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'Knock Knock' (Photo: BBC)

There are precedents for “Knock Knock” in Doctor Who, the domesticity of “The Sign of Three,” and the creeping unease of old buildings in “Blink” in particular. But this is a new sort of story, one which emphasizes both the side of a companion’s life that is not concerned with the Doctor, and the emotions of the story’s principal ‘baddy’. It’s a story of wild nature and primal feelings, and how badly astray you can go by trying to do the right thing.

Here are a few things to keep an eye out for, the next time you watch (through your fingers):

Mike Bartlett, who wrote this episode, originally planned for the character Harry to be the grandson of the Fourth Doctor’s beefy companion Harry Sullivan. He told Doctor Who Magazine: “It was a reference I enjoyed hugely, because I love Harry Sullivan. And housemate Harry has, I think, a similar sort of attitude, of energetic sort of pluck. It was decided that, in 2017, people might not remember one companion from 40-odd years ago. So it got cut.”

Note: it was Harry’s other grandfather who tried to pinch a bit of the Great Wall of China.

“Sleep is for tortoises” is an echo of a line from the Fourth Doctor, in “The Talons Of Weng-Chiang”, raising the question of whether the Doctor actually sleeps when he’s not unconscious. He goes on to say he only sleeps if he’s regenerated (as happened with the Third, Fifth, Seventh, Eighth, Tenth and Twelfth Doctors) or “had a big lunch,” which is a reference to the Sixth Doctor adventure “The Two Doctors,” in which the Second Doctor falls asleep after a large meal in Seville, while being transformed into an Androgum. There again, the Eleventh Doctor fell asleep a lot in “Amy’s Choice,” so it’s not as if he doesn’t get snoozy from time to time.

David Suchet, who played the Landlord, is best known to British TV viewers from his many years playing Agatha Christie’s Belgian detective Hercule Poirot, from 1989 to 2013. Peter Capaldi appeared in a 1991 episode of Poirot called “Wasps’ Nest”, which is very interesting, considering that the Tenth Doctor met Agatha herself in “The Unicorn and the Wasp”

It’s often been left deliberately unclear whether the Doctor has a medical degree or not. His knowledge of biology is strong, and the Second Doctor claimed to have got his medical qualifications in Glasgow in 1888 (which may not have prepared him for the rigours of modern medicine in any case). The Third Doctor claimed to be a doctor of “practically everything,” but both the First and Fourth Doctors fought shy of being labelled as medical practitioners, although the Second, Fourth, Eighth, Tenth and Eleventh Doctors all carried a stethoscope in their pockets.

Although the Doctor mentions the Time Lords and their high collars, this wasn’t seen as part of their costume until the 1976 story “The Deadly Assassin”. Before that, all we’d seen of the people of Gallifrey were the Meddling Monk, as met by the First Doctor in “The Time Meddler,” the Time Lord tribunal that exiled the Second Doctor to Earth (and triggered his regeneration) at the end of “The War Games”, and the council that introduced The Second Doctor to the Third, and First, in “The Three Doctors”. They wore colorful robes, but not the classic high collared Time Lord headpiece.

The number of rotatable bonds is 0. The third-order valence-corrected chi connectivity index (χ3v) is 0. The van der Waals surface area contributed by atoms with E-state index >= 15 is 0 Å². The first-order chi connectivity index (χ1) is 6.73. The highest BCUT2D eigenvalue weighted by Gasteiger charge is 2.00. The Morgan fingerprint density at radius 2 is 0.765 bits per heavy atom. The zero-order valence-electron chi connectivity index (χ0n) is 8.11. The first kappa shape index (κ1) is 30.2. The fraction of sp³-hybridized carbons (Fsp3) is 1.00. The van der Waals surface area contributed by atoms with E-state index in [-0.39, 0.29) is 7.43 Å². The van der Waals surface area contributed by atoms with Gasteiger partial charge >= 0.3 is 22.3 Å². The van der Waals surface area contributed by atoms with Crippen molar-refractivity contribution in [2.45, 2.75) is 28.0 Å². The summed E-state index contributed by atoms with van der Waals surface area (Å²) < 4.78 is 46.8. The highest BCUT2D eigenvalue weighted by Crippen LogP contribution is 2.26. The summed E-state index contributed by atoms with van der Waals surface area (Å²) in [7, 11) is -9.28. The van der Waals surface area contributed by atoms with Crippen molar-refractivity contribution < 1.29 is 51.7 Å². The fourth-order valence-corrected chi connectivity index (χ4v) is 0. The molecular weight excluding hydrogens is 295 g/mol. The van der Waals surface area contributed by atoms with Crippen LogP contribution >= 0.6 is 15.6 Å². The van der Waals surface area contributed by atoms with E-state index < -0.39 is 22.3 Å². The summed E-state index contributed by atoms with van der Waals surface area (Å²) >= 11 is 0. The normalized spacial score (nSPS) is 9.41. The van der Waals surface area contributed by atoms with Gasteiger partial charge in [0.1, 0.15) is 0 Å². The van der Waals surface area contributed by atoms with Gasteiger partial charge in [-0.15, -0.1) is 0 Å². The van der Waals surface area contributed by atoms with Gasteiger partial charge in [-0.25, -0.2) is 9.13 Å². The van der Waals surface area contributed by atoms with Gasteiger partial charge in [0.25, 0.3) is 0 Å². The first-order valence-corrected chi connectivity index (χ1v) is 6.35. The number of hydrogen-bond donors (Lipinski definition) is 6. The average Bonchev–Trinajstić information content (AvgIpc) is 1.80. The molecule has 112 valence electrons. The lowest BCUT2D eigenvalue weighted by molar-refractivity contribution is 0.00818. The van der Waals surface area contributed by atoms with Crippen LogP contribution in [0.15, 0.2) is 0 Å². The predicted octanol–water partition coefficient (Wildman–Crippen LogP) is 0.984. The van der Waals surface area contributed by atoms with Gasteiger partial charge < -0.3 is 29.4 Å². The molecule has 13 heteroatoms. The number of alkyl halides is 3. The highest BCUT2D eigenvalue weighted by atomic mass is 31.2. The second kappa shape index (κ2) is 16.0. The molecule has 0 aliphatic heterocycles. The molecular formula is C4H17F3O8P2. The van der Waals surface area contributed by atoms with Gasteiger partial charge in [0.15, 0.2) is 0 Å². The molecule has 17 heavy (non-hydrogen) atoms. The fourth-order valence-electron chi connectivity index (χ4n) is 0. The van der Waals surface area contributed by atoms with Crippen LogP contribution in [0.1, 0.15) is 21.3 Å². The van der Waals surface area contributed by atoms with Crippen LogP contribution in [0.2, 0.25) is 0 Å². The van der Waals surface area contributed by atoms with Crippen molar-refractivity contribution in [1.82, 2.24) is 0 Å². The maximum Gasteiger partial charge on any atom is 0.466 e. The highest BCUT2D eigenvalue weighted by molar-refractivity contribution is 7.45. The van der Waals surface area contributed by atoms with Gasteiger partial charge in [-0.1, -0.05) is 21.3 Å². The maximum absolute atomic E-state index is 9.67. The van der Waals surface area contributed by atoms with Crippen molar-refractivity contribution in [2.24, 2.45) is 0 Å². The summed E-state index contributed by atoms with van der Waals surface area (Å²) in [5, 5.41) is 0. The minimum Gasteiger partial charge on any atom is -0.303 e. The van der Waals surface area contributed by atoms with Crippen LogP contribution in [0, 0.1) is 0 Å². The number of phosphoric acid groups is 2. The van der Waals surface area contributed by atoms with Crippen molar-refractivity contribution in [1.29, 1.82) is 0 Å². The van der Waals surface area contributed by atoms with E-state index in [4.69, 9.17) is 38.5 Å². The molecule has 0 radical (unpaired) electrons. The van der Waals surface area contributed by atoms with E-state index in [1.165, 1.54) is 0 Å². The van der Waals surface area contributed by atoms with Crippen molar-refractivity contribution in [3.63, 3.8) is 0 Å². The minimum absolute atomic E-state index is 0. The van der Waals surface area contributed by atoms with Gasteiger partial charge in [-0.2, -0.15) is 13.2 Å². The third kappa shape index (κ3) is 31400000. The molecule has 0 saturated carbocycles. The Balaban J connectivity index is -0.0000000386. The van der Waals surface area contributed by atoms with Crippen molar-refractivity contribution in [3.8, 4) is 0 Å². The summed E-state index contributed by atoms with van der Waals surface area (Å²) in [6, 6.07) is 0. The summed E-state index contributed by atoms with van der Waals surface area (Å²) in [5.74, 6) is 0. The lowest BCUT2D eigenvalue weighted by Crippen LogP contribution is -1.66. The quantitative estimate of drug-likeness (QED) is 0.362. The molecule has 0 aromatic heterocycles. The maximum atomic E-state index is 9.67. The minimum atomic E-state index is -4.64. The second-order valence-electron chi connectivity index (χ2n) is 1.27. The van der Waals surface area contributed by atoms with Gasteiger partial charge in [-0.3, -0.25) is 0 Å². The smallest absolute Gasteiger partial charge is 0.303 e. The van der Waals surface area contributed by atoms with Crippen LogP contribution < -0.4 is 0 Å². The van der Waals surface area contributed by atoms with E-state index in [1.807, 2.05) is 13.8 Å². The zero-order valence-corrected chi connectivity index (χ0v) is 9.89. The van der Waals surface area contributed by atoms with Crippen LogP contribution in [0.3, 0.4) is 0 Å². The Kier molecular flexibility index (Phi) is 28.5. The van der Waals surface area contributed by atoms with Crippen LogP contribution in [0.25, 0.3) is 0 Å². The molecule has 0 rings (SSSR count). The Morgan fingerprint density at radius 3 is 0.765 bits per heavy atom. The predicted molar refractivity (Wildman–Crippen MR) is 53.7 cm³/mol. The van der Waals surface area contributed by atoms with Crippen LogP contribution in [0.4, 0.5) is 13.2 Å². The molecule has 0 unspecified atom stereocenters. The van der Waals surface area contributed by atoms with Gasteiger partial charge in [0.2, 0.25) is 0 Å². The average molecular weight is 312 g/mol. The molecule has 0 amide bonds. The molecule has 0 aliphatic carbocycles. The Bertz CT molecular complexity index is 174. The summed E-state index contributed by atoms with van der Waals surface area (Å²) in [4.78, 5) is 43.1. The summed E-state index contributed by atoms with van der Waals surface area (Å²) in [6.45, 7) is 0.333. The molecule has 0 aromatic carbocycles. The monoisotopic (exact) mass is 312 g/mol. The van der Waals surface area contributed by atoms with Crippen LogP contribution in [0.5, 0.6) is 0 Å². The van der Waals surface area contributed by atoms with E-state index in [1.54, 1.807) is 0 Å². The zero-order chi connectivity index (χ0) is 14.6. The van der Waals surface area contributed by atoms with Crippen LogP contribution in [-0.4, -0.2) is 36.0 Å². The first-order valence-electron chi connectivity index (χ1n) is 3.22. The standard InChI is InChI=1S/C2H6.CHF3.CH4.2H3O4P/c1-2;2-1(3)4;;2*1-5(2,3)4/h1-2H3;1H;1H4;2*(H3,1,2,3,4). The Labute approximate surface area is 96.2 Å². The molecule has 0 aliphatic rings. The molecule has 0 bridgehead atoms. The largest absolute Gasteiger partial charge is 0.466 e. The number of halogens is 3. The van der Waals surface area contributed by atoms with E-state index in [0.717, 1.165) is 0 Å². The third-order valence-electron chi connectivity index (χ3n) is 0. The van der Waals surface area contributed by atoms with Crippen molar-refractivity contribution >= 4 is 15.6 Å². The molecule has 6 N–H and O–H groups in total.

The Doctor has a magic index finger. He has used it to tell the year (“Before the Flood”), in which direction the flight deck of a spaceship lies (the Eleventh Doctor in “Flesh and Stone”), which of the moons of Delta Magna he has landed on (the Fourth Doctor, “The Power of Kroll”), and, shockingly, the wind direction (the Seventh Doctor in “Battlefield”, and of course the Twelfth Doctor here).

Although Bill’s new housemates mock her affection for Little Mix—the very popular British pop band affilated with the UK version of The X Factor—in particular their hit “Black Magic”, their frustrating househunt is sountracked by another Little Mix song, namely “Weird People”:

David Suchet made a curious link to the house in which this episode was filmed. Already famous in Doctor Who circles as being the location for parts of “Blink”, Fields House, a Grade II-listed Victorian building in Newport, had a more direct association for him, as he told Doctor Who: The Fan Show:

“This house in which we filmed, which was just outside Cardiff in Wales, and the Christmas before we all decided as a family to actually rent a house for Christmas because there was so many of us. So, we all chipped in and rented a house at Christmas.

“So when I suddenly realised that I was in the same house I completely freaked! It was only when I was by that front door – that famous picture of me with the key—and went in, did I realise this was the house we rented for Christmas!”


There are references to two classic Third Doctor stories in the dialogue, particularly when Paul says “Maybe it’s a little doll that’s come to life…” (which happens in “Terror of the Autons”) and Shireen answers, “Or a massive freaky spider!” This would refer to The Great One, a huge spider queen from Metebelis 3. She not only imitated the Doctor and Sarah Jane Smith, but sang “Pop Goes the Weasel,” a song we later hear played on the piano by whoever the Doctor has stored away in his vault.

And of course, the title of the episode has to be a reference to the best known knock knock joke of all time:
“Knock knock”
“Who’s there?”
“Doctor who?”

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By Fraser McAlpine